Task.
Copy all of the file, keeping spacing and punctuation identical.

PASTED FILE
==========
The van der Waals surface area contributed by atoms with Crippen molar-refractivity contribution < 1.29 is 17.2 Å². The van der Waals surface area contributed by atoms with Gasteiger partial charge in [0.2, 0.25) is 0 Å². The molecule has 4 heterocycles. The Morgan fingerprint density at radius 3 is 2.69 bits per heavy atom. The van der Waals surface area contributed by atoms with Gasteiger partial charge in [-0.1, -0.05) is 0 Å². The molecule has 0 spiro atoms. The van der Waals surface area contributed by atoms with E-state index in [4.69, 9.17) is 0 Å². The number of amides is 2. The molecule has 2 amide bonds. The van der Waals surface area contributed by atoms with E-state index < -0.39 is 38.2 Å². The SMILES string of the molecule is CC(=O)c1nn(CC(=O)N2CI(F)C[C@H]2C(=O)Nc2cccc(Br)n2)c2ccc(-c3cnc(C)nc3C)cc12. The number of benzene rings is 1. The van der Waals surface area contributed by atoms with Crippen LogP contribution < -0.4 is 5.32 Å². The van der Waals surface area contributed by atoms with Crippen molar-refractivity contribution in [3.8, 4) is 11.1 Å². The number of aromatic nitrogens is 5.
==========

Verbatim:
The van der Waals surface area contributed by atoms with Crippen molar-refractivity contribution < 1.29 is 17.2 Å². The van der Waals surface area contributed by atoms with Gasteiger partial charge in [0.2, 0.25) is 0 Å². The molecule has 4 heterocycles. The Morgan fingerprint density at radius 3 is 2.69 bits per heavy atom. The van der Waals surface area contributed by atoms with Gasteiger partial charge in [-0.1, -0.05) is 0 Å². The molecule has 0 spiro atoms. The van der Waals surface area contributed by atoms with E-state index in [4.69, 9.17) is 0 Å². The number of amides is 2. The molecule has 2 amide bonds. The van der Waals surface area contributed by atoms with E-state index < -0.39 is 38.2 Å². The SMILES string of the molecule is CC(=O)c1nn(CC(=O)N2CI(F)C[C@H]2C(=O)Nc2cccc(Br)n2)c2ccc(-c3cnc(C)nc3C)cc12. The number of benzene rings is 1. The van der Waals surface area contributed by atoms with Crippen LogP contribution < -0.4 is 5.32 Å². The van der Waals surface area contributed by atoms with Crippen molar-refractivity contribution in [3.8, 4) is 11.1 Å². The number of aromatic nitrogens is 5.